cover image An American Story

An American Story

Kwame Alexander, illus. by Dare Coulter. Little, Brown, $18.99 (56p) ISBN 978-0-316-47312-5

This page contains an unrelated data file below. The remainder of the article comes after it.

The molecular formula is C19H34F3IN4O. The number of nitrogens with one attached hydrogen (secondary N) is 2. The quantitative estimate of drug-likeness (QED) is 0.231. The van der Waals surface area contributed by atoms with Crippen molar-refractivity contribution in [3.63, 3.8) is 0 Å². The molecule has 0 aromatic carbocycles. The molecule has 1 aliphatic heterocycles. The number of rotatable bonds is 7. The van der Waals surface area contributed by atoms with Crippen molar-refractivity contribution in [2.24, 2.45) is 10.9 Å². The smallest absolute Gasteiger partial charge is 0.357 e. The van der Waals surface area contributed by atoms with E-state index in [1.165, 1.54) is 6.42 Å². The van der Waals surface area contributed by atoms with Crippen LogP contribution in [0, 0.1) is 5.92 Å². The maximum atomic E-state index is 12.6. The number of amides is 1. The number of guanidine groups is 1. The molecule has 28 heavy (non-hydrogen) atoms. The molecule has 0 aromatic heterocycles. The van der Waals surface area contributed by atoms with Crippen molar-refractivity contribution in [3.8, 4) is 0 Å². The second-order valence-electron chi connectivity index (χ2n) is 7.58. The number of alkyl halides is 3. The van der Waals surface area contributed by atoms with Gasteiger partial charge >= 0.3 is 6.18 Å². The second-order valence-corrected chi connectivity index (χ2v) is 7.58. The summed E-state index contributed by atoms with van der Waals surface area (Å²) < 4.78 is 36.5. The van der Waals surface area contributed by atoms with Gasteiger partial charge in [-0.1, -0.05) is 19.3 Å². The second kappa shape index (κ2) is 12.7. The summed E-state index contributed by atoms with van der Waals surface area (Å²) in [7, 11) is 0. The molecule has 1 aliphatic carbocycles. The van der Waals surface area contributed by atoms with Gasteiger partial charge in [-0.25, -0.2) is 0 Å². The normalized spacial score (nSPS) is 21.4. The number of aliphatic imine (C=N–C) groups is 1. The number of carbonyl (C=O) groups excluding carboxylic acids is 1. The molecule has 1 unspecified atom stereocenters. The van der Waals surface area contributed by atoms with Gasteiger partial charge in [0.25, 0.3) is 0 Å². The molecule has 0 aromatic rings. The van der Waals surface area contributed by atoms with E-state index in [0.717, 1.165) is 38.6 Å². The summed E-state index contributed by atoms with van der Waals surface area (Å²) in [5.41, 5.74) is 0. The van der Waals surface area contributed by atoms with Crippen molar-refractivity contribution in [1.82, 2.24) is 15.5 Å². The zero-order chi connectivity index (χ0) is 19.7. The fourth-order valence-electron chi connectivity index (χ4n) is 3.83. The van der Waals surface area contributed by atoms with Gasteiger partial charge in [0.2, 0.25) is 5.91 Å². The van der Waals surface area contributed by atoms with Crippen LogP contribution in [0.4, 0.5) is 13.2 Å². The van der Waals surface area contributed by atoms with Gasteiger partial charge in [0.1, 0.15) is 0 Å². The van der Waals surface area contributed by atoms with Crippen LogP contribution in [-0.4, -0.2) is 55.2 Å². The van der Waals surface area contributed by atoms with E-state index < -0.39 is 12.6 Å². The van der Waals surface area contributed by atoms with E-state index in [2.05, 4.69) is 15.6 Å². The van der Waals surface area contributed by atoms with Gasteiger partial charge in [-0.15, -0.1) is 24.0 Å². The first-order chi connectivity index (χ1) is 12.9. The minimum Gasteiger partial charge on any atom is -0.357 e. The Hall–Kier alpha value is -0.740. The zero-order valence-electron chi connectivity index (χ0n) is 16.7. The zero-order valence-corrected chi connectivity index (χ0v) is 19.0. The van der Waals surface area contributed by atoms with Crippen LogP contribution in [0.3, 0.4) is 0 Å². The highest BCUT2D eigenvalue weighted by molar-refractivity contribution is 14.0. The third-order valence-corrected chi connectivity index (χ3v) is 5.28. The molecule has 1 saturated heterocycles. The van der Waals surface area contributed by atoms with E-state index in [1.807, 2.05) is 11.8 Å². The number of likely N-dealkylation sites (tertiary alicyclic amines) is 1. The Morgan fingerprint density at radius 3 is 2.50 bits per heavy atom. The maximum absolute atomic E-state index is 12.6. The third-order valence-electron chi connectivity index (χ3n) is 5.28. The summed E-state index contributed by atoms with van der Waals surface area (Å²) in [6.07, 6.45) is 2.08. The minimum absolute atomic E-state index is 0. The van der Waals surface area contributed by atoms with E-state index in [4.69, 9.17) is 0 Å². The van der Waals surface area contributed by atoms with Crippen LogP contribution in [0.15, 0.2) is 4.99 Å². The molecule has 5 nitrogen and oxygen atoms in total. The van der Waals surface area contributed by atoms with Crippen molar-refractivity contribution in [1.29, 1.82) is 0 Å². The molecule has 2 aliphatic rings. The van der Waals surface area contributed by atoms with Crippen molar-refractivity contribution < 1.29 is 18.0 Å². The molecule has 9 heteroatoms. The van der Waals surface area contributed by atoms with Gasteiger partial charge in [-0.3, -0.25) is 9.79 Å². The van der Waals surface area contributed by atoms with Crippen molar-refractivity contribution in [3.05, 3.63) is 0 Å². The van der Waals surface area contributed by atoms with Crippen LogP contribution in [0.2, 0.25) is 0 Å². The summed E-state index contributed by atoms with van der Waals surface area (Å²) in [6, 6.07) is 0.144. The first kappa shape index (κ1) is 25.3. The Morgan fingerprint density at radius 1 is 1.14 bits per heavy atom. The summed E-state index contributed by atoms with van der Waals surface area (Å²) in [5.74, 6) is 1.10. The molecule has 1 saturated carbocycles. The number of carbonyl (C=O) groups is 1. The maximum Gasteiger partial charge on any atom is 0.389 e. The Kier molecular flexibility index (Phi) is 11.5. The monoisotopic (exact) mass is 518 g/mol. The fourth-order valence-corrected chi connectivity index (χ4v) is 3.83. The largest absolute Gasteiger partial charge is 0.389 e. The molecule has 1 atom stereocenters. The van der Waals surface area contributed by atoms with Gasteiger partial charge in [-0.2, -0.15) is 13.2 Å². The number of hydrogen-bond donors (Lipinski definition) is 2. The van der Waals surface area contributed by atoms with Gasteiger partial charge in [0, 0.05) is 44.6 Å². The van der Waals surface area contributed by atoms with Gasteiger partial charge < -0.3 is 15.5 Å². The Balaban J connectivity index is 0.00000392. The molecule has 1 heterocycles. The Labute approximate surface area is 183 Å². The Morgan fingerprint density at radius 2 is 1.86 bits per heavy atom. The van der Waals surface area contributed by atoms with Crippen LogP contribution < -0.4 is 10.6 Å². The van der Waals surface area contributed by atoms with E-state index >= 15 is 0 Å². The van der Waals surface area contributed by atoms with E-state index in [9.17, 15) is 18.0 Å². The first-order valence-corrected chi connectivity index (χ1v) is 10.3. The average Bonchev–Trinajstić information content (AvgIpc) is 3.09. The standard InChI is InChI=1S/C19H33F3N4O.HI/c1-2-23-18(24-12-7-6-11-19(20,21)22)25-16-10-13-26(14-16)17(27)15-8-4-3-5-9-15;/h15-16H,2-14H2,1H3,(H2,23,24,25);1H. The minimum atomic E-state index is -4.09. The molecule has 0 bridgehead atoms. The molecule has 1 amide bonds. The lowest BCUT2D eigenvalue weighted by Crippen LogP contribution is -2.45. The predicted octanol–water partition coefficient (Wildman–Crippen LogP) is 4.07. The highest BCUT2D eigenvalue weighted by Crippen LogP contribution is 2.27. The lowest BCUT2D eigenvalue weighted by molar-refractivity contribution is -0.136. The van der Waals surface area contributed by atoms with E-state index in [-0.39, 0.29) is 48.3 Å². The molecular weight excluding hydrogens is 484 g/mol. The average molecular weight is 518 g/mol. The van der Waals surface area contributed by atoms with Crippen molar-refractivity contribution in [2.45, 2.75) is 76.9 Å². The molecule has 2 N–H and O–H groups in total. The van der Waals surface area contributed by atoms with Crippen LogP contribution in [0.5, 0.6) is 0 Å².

Alexander begins this picture book with a vital question: “How do you tell a story/ that starts in Africa/ and ends in horror?” As Coulter’s art alternates between elaborately sculpted historical scenes and contemporary charcoal vignettes of schoolchildren in a classroom, the following pages reveal a history that “hurts/ and still loves.” Images of photographed clay figures against painted backgrounds begin in Africa, where children “finish chores/ play games/ listen to old tales.” Pages next portray enslaved African people in the bowels of a ship and toiling “for free” in America, as well as “refusing/ to stop smiling/ and loving.” It’s a layered, compassionate telling that considers how to relay difficult truths, and as the art converges into a visual of past and present together, stirring concluding lines suggest a route forward: “by holding/ history/ in one hand/ and clenching/ hope/ in the other.” Creators’ notes conclude. Ages 4–8. (Jan.)